Those who subscribe to any faith are convinced that their way is the "right" way and when you're dealing with matters of eternal damnation or salvation, I guess tensions tend to rise. But does it really matter who goes to heaven and who goes to hell? Do "people of faith" really care which of their fellow man have their souls saved and follow the way and the light and which ones don't?

Besides, how can you really argue at all? Believing in the existence of God cannot be proven true or false, so why get all worked up about it? Look at the conflict between the Israelis and the Palestinians - did it really begin because of religious conflict? Why can't we all choose to worship who we want or if we want to at all?

I just don't understand why religion causes such great tensions and sometimes even armed conflict. Violence seems to be in direct conflict with most religious teachings I am familiar with and, wait a minute, wasn't that what Pope Benedict XVI was getting at? And yet, we have rioting and possible murder. I'm thoroughly confused.

Meanwhile the world continues to fracture because "they" don't belong to our club and "those people" don't believe in Jesus and "those people over there" are really bad because they don't believe in any god at all! The fighting will continue over who worships the "right' god and who will be rewarded after death and who won't, who is sinful and who has been forgiven - and none of us will know who was right until it's too late anyway.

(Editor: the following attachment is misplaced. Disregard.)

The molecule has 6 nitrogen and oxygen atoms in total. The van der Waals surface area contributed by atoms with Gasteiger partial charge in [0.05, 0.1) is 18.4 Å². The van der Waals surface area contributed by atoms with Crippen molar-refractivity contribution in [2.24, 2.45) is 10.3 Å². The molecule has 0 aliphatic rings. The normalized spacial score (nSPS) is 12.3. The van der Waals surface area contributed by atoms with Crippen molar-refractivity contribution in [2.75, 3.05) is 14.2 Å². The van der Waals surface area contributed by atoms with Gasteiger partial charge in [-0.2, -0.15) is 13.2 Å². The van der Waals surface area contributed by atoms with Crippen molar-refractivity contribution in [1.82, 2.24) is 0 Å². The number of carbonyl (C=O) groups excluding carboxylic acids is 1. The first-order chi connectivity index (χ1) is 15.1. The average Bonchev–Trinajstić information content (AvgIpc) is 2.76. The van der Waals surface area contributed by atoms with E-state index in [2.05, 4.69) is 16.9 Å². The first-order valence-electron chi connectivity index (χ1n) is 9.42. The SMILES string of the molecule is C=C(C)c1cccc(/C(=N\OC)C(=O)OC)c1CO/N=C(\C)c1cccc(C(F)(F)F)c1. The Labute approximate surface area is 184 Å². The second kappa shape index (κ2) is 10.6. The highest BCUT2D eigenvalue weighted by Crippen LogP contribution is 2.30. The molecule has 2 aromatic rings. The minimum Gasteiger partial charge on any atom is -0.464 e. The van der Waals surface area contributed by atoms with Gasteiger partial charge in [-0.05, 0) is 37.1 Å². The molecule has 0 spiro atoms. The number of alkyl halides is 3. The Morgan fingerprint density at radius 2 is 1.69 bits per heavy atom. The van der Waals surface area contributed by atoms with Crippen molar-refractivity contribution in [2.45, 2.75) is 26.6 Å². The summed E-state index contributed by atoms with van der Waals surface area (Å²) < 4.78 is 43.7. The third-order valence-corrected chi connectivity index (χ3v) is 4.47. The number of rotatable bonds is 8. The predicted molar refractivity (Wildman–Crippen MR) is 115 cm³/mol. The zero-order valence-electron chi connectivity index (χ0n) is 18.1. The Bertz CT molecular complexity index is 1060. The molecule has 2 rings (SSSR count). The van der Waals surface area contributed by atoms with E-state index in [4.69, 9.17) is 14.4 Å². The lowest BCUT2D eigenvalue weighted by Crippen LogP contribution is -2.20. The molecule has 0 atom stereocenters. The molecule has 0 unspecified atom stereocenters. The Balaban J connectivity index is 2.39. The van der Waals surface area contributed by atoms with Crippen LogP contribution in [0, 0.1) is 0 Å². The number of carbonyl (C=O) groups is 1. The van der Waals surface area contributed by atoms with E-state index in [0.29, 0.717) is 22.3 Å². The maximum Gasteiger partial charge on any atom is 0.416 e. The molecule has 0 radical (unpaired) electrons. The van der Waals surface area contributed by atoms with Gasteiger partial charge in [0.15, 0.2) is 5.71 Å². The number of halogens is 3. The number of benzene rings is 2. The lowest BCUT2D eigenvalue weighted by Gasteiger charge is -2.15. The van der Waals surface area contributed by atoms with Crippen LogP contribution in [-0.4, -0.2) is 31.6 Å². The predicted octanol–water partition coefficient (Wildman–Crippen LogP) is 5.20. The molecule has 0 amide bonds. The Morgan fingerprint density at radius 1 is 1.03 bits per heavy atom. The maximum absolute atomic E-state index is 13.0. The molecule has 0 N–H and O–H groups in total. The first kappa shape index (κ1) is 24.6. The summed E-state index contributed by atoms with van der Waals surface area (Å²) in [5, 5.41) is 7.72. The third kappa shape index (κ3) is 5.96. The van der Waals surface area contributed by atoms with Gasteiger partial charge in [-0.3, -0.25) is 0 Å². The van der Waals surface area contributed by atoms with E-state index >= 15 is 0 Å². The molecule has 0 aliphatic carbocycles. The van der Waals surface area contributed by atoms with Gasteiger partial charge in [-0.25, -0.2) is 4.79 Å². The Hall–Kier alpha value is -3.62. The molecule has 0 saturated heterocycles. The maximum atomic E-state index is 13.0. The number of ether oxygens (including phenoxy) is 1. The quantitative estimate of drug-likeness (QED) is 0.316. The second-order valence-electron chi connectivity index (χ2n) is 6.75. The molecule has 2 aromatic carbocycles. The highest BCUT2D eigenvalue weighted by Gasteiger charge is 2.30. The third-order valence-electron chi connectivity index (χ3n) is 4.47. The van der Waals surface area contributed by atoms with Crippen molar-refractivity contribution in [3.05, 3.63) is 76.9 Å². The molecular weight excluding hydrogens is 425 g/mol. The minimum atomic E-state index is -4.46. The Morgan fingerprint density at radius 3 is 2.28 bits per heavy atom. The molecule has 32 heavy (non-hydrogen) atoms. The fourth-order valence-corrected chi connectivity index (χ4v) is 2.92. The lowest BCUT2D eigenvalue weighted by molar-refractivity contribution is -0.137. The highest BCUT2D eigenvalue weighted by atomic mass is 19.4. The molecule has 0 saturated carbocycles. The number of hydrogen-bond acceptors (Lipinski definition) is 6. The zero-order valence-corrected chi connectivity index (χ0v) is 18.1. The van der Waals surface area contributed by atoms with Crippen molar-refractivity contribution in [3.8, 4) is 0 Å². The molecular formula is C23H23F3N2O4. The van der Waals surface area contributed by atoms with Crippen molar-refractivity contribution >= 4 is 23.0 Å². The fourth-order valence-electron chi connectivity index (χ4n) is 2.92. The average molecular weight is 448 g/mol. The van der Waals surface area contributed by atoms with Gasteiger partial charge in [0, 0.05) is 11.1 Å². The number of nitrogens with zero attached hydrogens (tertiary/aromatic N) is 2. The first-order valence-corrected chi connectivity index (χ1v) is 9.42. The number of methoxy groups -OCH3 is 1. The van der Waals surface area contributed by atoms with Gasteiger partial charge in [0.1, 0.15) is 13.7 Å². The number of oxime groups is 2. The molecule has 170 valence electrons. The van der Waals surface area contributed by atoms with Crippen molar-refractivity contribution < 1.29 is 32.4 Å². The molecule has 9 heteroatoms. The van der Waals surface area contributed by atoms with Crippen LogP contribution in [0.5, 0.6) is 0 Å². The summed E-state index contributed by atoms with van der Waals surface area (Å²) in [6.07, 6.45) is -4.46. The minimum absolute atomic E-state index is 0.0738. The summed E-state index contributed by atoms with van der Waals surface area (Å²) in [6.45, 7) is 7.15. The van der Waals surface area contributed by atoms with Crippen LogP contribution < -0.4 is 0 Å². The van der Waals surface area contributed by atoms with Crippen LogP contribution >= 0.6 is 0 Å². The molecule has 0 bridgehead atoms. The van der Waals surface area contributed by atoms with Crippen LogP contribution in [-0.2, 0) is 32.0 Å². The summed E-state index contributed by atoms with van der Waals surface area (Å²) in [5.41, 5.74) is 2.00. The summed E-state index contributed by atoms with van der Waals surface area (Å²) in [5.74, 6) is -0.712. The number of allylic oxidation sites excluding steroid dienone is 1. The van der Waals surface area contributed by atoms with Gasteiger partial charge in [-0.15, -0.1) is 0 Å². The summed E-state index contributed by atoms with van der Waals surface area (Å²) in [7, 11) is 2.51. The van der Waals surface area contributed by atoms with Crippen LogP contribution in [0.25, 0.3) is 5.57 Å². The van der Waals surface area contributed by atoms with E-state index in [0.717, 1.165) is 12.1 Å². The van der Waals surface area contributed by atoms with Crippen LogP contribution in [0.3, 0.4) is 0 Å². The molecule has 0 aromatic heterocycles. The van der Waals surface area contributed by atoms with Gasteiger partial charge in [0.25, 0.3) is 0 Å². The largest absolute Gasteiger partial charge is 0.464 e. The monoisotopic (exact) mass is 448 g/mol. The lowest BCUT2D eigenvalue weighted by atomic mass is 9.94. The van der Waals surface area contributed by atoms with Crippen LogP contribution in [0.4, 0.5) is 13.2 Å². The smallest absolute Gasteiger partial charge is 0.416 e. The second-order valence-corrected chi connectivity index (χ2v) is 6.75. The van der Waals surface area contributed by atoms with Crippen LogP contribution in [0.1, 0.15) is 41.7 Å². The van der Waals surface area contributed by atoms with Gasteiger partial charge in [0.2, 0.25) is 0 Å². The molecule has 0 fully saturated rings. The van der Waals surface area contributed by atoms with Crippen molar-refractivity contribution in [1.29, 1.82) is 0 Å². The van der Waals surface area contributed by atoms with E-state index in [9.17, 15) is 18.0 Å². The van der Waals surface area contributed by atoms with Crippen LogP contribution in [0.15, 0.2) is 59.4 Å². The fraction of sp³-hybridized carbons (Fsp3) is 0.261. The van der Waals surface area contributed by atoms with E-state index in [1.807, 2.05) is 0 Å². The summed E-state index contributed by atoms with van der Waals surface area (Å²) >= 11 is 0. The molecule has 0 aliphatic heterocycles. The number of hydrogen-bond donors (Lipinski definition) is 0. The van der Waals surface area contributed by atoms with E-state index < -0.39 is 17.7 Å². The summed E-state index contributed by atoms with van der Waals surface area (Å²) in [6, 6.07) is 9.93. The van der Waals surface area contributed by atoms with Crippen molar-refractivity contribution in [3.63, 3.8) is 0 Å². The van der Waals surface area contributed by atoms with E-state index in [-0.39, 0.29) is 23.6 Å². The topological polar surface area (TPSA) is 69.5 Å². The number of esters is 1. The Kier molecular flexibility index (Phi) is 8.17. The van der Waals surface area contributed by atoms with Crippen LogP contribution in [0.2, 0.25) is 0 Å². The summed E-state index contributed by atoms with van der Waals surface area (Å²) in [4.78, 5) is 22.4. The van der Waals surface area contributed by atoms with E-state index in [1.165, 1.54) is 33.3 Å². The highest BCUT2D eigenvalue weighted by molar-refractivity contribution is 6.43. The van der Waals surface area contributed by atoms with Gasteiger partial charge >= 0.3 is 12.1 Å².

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At 9/19/2006 04:43:00 PM, Anonymous Manny said...

Thank you so very much for this post. I have been writing comments on every blog I could to say the very same things. Guess waht? Every single comment moderator choose not to post my comments.
I'm not saying who's right or wrong on the conflicts going on in that region. I am saying that if we don't understand the truth, if we just go on parrotting the hatred spewing from our leaders, political and religious, we have no hope for peace.

At 9/19/2006 09:48:00 PM, Blogger cherylann said...

ahahaha... blog mad hit! it's like deja vu seeing as i am on your page in a different window. muhahaha... good talking to you yesterday. *hugs*

At 9/21/2006 05:59:00 PM, Blogger MuseinMeltdown said...

I'm with Manny on this one... and Manny you can post on my blog with pleasure...

I am a catholic, but I think the world I live in is a million miles away from the world of the Pope, and more to the point his advisers...

I live in a world where faith is just as important as knowledge.

But not blind, stupid faith - I am talking about the educated stuff where we actually refer back to the Bible, or Koran or anywhere else for that matter and look to all the places where it advocates peace, rather than distorting those words to fit into war...

Without faith we wouldn't be where we are today, but without the Leaders, we could say the same - and we would have nothing to write about, so I suppose they do serve some sort of purpose.

I think Ghandi had the right idea, you can't shake a hand with a clenched fist...

Best wishes and a good blog...